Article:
“If you didn’t have money problems, how would you live your life?” Today, you will answer this question first. And then, when you have the chance, ask a few adults around you. But not in haste, give it some time and space, as a gift to your silence. First allow your own mind, and then the mind of the person you asked, to run freely through this liberating mental space. It’s highly possible that the person whose life goals you doubted will emanate a light that you’ve never before witnessed. Life suddenly becomes exuberant when money, its most fervent hindrance, is taken out of the equation.
The strong belief that living our lives according to our wishes automatically means existing without money has been ingrained so deeply into our minds via our families, environment, and education system, that any alternative voice is unsuccessful in altering our conviction. We must have a home, job, and status like everyone else. We must ensure our future. So that no one is ashamed of, looks down on, or ostracizes us. We must achieve the average and if possible go above, so that people can respect, like, and admire us.
I don’t think our problem is money. The problem is all these other aforementioned things. The things we expect of ourselves because of other people, is the problem. Living for other people. Trying hard to garner their admiration. Putting that which is not I, before myself.
If we think that money is what’s hindering us from doing what we want, it’s perhaps because fooling ourselves is so much easier. Cause who needs all those futile things from which we derive pleasure anyway? In an economic system where only the strongest and smartest win, the idea that the ‘unimportant, and ‘unassuming,’ will never succeed, has become innate.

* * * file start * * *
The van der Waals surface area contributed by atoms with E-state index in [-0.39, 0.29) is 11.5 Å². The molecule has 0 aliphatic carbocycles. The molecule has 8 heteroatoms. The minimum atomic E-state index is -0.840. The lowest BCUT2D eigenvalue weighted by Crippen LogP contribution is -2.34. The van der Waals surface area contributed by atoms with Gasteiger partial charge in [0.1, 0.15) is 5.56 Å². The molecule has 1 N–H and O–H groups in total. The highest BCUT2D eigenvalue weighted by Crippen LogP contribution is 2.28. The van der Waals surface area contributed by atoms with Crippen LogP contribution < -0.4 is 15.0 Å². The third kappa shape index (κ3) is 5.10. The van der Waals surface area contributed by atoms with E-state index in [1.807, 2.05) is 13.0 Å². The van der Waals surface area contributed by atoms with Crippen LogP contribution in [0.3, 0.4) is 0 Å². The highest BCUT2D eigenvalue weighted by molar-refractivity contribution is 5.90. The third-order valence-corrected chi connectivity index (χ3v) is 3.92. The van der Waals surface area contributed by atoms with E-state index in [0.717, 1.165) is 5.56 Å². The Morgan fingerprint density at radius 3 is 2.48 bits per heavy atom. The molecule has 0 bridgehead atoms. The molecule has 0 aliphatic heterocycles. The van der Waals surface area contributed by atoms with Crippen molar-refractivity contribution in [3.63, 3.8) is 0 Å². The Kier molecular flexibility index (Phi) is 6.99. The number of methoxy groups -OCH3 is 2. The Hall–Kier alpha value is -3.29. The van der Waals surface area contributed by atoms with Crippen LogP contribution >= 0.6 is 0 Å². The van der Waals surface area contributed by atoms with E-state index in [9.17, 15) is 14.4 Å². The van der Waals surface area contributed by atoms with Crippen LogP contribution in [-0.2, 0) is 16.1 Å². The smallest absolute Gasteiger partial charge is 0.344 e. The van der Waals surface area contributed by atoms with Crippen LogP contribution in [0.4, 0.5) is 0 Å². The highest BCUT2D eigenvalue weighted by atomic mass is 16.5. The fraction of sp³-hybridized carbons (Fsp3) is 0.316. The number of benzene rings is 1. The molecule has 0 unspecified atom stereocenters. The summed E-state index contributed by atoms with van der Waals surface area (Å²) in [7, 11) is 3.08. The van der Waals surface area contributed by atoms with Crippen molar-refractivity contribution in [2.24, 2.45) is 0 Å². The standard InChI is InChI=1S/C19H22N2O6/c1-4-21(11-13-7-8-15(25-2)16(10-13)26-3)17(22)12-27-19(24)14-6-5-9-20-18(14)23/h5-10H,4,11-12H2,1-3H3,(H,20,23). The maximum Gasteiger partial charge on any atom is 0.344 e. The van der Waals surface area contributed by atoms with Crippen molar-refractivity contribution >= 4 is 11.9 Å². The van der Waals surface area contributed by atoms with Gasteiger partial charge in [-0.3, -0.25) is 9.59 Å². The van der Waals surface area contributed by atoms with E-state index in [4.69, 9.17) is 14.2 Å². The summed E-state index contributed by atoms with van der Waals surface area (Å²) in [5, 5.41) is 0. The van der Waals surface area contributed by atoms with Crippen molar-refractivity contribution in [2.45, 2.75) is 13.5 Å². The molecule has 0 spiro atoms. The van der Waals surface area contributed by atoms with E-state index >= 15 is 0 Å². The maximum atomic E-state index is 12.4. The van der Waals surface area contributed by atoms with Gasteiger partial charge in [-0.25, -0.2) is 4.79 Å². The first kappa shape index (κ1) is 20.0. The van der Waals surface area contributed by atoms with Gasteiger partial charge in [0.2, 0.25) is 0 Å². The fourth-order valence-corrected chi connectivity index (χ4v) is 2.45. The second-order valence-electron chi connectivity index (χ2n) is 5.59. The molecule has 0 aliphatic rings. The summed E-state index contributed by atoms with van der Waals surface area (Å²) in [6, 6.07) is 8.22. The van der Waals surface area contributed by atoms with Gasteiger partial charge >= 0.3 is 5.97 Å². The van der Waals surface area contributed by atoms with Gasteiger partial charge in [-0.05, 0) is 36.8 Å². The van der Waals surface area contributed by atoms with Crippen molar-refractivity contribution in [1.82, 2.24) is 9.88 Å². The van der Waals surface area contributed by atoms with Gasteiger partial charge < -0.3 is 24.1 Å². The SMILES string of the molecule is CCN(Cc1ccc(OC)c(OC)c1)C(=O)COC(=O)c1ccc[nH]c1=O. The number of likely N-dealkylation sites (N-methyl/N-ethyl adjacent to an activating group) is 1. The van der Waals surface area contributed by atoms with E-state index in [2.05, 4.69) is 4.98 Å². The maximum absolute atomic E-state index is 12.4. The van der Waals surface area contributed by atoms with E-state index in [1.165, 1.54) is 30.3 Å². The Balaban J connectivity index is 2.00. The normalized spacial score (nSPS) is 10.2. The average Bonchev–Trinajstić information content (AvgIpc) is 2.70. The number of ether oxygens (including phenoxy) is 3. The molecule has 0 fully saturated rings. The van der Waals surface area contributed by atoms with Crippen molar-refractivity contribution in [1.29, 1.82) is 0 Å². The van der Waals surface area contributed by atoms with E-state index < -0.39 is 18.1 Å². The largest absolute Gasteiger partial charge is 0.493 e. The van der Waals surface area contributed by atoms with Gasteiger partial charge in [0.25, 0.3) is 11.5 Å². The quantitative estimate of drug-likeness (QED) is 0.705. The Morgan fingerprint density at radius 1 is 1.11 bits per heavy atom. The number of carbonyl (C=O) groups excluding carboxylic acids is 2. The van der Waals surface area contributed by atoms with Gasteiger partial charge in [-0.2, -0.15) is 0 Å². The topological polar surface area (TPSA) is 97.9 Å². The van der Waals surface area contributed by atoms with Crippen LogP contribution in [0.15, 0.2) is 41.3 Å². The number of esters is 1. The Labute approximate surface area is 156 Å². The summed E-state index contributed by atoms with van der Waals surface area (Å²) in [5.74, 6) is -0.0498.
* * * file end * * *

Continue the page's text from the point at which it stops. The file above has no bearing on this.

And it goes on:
However, one can also believe that money has negative goals and that the system is founded on the ideal of squandering, and therefore defend the possibility of a ‘sacred’ economy. Charles Eisenstein has been doing this for years. He interprets our talents as gifts that make the world a more beautiful place. Instead of exploiting the planet’s limited resources and our equally limited time, he reminds us that we are all a part of the same whole. He reminds us that we can only be a society, not because we happen to live in the same place, but when we foster meaningful and mutually supportive relationships.
If you’re thinking, “oh man, a lot has to be done to create such a society,” then become aware of that inner voice guided by hopelessness, indifference, and haughty passivity. Our lives are identical because most of us listen to this voice. A new society is not something that will be prepared by another and then presented for our use. When we really want it, we will create it ourselves. With the things we bring to human relationships every day.